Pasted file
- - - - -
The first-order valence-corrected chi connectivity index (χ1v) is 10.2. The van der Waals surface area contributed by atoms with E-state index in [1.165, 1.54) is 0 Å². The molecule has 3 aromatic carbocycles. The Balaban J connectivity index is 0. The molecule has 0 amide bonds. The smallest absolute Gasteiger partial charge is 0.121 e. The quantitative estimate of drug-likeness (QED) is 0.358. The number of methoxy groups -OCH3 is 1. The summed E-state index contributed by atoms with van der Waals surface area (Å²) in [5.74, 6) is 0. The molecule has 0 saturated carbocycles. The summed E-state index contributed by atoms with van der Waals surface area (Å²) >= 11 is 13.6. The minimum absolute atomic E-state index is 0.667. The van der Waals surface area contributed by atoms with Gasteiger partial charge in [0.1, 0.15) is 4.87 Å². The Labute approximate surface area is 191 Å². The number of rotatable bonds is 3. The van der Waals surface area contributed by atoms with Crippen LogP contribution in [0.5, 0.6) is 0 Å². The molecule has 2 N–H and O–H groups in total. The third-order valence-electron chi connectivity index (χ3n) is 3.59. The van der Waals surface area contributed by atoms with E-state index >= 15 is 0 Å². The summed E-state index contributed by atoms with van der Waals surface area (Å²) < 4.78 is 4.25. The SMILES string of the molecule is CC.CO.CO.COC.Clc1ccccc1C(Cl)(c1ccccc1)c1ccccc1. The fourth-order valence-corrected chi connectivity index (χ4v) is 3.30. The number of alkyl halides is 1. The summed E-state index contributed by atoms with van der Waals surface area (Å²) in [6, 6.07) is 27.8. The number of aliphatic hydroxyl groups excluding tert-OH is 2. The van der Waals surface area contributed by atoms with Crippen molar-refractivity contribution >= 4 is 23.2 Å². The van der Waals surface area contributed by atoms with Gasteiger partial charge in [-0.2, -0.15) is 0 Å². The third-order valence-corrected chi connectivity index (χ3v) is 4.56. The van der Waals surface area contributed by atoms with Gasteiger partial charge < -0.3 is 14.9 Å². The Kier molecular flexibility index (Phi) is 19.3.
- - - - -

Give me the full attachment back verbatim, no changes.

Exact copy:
The first-order valence-corrected chi connectivity index (χ1v) is 10.2. The van der Waals surface area contributed by atoms with E-state index in [1.165, 1.54) is 0 Å². The molecule has 3 aromatic carbocycles. The Balaban J connectivity index is 0. The molecule has 0 amide bonds. The smallest absolute Gasteiger partial charge is 0.121 e. The quantitative estimate of drug-likeness (QED) is 0.358. The number of methoxy groups -OCH3 is 1. The summed E-state index contributed by atoms with van der Waals surface area (Å²) in [5.74, 6) is 0. The molecule has 0 saturated carbocycles. The summed E-state index contributed by atoms with van der Waals surface area (Å²) >= 11 is 13.6. The minimum absolute atomic E-state index is 0.667. The van der Waals surface area contributed by atoms with Gasteiger partial charge in [0.1, 0.15) is 4.87 Å². The Labute approximate surface area is 191 Å². The number of rotatable bonds is 3. The van der Waals surface area contributed by atoms with Crippen LogP contribution in [0.5, 0.6) is 0 Å². The molecule has 2 N–H and O–H groups in total. The third-order valence-electron chi connectivity index (χ3n) is 3.59. The van der Waals surface area contributed by atoms with E-state index >= 15 is 0 Å². The summed E-state index contributed by atoms with van der Waals surface area (Å²) < 4.78 is 4.25. The SMILES string of the molecule is CC.CO.CO.COC.Clc1ccccc1C(Cl)(c1ccccc1)c1ccccc1. The fourth-order valence-corrected chi connectivity index (χ4v) is 3.30. The number of alkyl halides is 1. The summed E-state index contributed by atoms with van der Waals surface area (Å²) in [6, 6.07) is 27.8. The number of aliphatic hydroxyl groups excluding tert-OH is 2. The van der Waals surface area contributed by atoms with Crippen molar-refractivity contribution >= 4 is 23.2 Å². The van der Waals surface area contributed by atoms with Gasteiger partial charge in [-0.2, -0.15) is 0 Å². The third-order valence-corrected chi connectivity index (χ3v) is 4.56. The van der Waals surface area contributed by atoms with Gasteiger partial charge < -0.3 is 14.9 Å². The Kier molecular flexibility index (Phi) is 19.3.